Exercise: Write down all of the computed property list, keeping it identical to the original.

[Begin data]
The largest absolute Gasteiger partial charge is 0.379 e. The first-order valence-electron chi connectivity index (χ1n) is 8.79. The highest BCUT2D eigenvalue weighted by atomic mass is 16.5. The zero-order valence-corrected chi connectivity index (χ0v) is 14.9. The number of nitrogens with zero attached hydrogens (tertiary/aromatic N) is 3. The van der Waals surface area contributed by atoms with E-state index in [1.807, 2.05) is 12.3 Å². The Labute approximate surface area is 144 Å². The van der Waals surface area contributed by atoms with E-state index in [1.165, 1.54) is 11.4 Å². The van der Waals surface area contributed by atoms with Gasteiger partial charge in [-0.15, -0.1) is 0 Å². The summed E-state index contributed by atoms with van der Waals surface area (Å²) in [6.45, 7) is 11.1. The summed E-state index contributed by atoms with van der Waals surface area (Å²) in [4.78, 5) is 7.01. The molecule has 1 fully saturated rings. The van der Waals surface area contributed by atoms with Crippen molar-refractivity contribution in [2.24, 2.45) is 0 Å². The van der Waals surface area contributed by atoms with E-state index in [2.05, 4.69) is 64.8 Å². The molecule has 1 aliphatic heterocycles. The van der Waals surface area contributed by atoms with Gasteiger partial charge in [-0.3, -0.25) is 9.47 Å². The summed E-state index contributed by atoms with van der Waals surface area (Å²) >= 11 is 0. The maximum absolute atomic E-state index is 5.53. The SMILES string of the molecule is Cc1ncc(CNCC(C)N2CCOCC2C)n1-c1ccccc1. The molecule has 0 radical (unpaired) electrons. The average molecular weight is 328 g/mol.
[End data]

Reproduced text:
The largest absolute Gasteiger partial charge is 0.379 e. The first-order valence-electron chi connectivity index (χ1n) is 8.79. The highest BCUT2D eigenvalue weighted by atomic mass is 16.5. The zero-order valence-corrected chi connectivity index (χ0v) is 14.9. The number of nitrogens with zero attached hydrogens (tertiary/aromatic N) is 3. The van der Waals surface area contributed by atoms with E-state index in [1.807, 2.05) is 12.3 Å². The Labute approximate surface area is 144 Å². The van der Waals surface area contributed by atoms with E-state index in [1.165, 1.54) is 11.4 Å². The van der Waals surface area contributed by atoms with Gasteiger partial charge in [-0.15, -0.1) is 0 Å². The summed E-state index contributed by atoms with van der Waals surface area (Å²) in [6.45, 7) is 11.1. The summed E-state index contributed by atoms with van der Waals surface area (Å²) in [4.78, 5) is 7.01. The molecule has 1 fully saturated rings. The van der Waals surface area contributed by atoms with Crippen molar-refractivity contribution in [2.24, 2.45) is 0 Å². The van der Waals surface area contributed by atoms with E-state index in [2.05, 4.69) is 64.8 Å². The molecule has 1 aliphatic heterocycles. The van der Waals surface area contributed by atoms with Gasteiger partial charge in [-0.3, -0.25) is 9.47 Å². The summed E-state index contributed by atoms with van der Waals surface area (Å²) >= 11 is 0. The maximum absolute atomic E-state index is 5.53. The SMILES string of the molecule is Cc1ncc(CNCC(C)N2CCOCC2C)n1-c1ccccc1. The molecule has 0 radical (unpaired) electrons. The average molecular weight is 328 g/mol.